Pamela Rae was diagnosed with heart failure in May 2013, aged 39, when she was 24 weeks pregnant.
Following a trip to A&E to get what she thought were pregnancy related symptoms checked, x-rays showed her heart was enlarged, and she was immediately transferred to intensive care at Golden Jubilee National Hospital.
Pamela, already mum to son Evan, was told the severity of her condition meant her baby would need to be delivered immediately. However specialists managed to get her to 29 weeks, when baby Zack was born by cesarean section, weighing just 3lb 5oz.
Zack was transferred to the special baby unit at the Royal Alexandra in Paisley, whilst Pamela was put on a balloon pump to keep her heart functioning, and placed on the urgent transplant waiting list.
“I was starting to get really swollen legs and was not sleeping right. I just knew something was wrong, but had no idea it was as serious. From the moment I was told, the only thing I was worried about was the baby. He was my only focus. Luckily, the doctors got me a little further in my pregnancy.
“After Zack was born, I was able to look at him on a baby cam, watch him getting his bath, and the team at the Royal Alexandria Hospital kept me informed about his progress.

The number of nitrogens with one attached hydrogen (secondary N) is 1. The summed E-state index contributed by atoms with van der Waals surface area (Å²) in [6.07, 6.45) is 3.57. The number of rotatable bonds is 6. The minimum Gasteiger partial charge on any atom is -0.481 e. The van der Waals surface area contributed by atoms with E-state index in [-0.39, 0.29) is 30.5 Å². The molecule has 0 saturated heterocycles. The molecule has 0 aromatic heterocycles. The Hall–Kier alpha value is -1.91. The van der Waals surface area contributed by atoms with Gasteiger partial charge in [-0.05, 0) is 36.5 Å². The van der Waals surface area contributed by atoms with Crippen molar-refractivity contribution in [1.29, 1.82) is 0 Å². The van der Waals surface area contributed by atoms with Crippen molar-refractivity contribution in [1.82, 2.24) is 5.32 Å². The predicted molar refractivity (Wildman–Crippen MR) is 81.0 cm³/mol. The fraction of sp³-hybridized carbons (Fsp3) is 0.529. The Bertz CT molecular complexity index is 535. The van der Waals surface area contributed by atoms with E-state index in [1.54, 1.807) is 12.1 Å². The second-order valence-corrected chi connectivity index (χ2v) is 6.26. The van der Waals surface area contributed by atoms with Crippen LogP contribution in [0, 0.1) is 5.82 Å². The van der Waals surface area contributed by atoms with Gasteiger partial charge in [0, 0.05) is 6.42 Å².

“Two weeks after he was born, he was well enough to travel and a team brought him to the Jubilee in an incubator for a brief visit. Being able to hold him was incredible, we both needed it.
“You don’t know how long it’s going to take for a suitable heart to be found, there’s no end point with the wait for a transplant. Life as we knew it changed overnight, I missed my brother’s wedding and my partner Jay was trying to work, whilst visiting me and Zack and looking after Evan.
“I knew there was absolutely no chance I’d get better without the transplant. I had to lie on my back, with the balloon pump keeping me alive. I was really lucky as I had no antibodies, meaning there was more scope for a match.”
Pamela waited five weeks in the Jubliee before her transplant went ahead in July 2013, and after being discharged 19 days later, she was able to pick up Zack from the hospital and take him home.
“Life was difficult at first, but my family were an amazing support. I’d lost a lot of muscle and strength and had no immune system. We had nothing ready for Zack because he was 11 weeks early, and I wasn’t able to lift him because of my surgery, but after a bit of time, we got there.”
Pamela returned to her job with Police Scotland a year later, and Zack, now six, is at school and is thriving.
Speaking about her donor, Pamela said:
“How do you thank someone for saving your life? That person is the reason Zack has a mum. There are not enough words in the world to express what they have done for me and my family. I wouldn’t be here, simple as that.
“I think of them often. They saved a mum, partner, daughter, sister, niece and cousin. That gift has impacted on so many lives.
“I think opt out has got to be a good thing as it brings the subject into the public eye and hopefully will get a lot more people discussing it. Those conversations can change lives. I’m living proof of that.”